If you accidentally send your payment to your old servicer, the company will usually forward the first payment to new servicer, but they will not continue to do this. By not sending your payment to the correct office, you risk your payment being lost. There are some cases where the old servicer no longer exists due to a merger or take over. In that case, the payment may be returned to you by the postal service after several weeks, which may cause a late charge to be assessed to your account.
It is your old servicer's responsibility to inform the insurance company and your tax authority of the change in servicer. A follow-up call from you to the insurance company or tax authority can help ensure the tax or insurance bill is not sent to the wrong servicer. You should be able to find their number on your original insurance documents. When you call the insurance company or tax authority, make sure they have your current address and phone number in case they need to contact you.
If your escrow account is interest-bearing, all interest due should be credited to your account by the old servicer before the transfer takes place. Your old servicer is responsible for handling these items prior to the transfer.
Some time after your servicing is transferred, your new lender will make an analysis of your escrow. During the analysis, the lender reviews your escrow amount and determines if it is adequate to cover the fees for your insurance, taxes and any other premiums paid through escrow. If the amount is found to be insufficient, the lender may ask you to increase your regular monthly payment. If it is your new servicer's policy to review escrow accounts as soon as the servicing is transferred your payment may change immediately, you should receive an explanation regarding any changes.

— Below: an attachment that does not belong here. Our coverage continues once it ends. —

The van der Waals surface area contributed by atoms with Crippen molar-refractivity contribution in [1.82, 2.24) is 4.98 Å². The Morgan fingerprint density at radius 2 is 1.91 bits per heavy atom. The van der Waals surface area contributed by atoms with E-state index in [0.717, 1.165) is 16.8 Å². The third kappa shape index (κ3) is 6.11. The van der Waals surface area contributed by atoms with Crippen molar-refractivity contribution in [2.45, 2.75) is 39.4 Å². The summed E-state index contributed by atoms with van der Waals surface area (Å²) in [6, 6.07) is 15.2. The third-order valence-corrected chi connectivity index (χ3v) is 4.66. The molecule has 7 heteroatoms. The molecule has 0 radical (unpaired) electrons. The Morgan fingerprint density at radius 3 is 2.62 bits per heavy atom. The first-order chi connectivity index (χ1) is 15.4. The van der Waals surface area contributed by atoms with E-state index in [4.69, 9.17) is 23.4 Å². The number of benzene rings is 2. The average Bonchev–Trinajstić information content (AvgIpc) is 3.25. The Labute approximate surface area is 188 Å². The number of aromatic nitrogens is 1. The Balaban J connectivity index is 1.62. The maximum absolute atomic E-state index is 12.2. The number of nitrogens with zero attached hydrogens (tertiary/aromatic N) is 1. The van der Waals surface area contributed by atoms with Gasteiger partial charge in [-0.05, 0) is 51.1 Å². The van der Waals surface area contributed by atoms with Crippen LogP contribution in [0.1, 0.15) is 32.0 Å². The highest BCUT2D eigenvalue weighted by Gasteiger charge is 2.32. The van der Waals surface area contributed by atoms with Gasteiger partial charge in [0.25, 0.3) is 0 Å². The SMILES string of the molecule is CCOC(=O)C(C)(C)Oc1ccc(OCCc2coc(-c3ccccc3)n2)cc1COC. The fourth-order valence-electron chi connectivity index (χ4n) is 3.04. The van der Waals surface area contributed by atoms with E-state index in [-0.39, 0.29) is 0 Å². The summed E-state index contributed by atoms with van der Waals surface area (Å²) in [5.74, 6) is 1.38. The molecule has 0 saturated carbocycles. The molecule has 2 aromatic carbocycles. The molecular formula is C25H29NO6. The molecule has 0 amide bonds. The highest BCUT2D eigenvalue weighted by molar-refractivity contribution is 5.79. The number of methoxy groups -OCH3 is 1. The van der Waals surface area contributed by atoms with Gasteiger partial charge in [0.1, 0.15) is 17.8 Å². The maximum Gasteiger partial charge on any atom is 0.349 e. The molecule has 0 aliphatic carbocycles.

If you receive a notice that either your insurance or taxes are due, call your new servicer and make sure that company has on file that funds have been escrowed for the premium. If the new company has not received a copy of that bill, it will probably direct you to send them the bill for payment. If you have a question after the transfer has taken place, you should contact your new servicer, even if your old servicer was the one that collected the funds for your insurance or tax payment.
Some mortgage companies offer to escrow life or disability insurance (insurance that would pay off the mortgage in case of death, or make payments in case disability). In these policies, the lender who originally made your loan is named as the beneficiary. If you have these policies, your old servicer should inform you what effect the transfer of servicing will have on this insurance coverage and what action you may need to take to maintain coverage.
On flood and hazard insurance, it is the responsibility of the old servicer to provide the insurance agent or company with a notice of transfer. The beneficiary may be able to be transferred from one company to the other, but it is wise to make sure this occurs. You should make sure to transfer the beneficiary to ensure that, in case of a claim, the check is written and sent to appropriate servicer.
Make sure you find out which lender will be reporting your interest paid for income tax purposes. Sometimes, both lenders will report on the time that they had the loan. Quite often, the new lender will compile the information and send you one tax statement at the end of the year that covers the entire year. You should find out about this at the time of the transfer so that you know if you should look for one statement or two at the end of the year.
Usually your old servicer will make sure everything is taken care of prior to the transfer, but is in your best interest to check on all details. It is best to ask questions at the time of the transfer to make sure everything is handled before your old servicing company purges your records from its files. It is much more difficult to get information from an institution that has not handled your loan for the last six months.
If you have questions regarding your specific transfer, it is always best to contact your new servicer in writing. At times of mortgage transfers, most companies are flooded with phone calls so you may get faster and clearer information through the mail.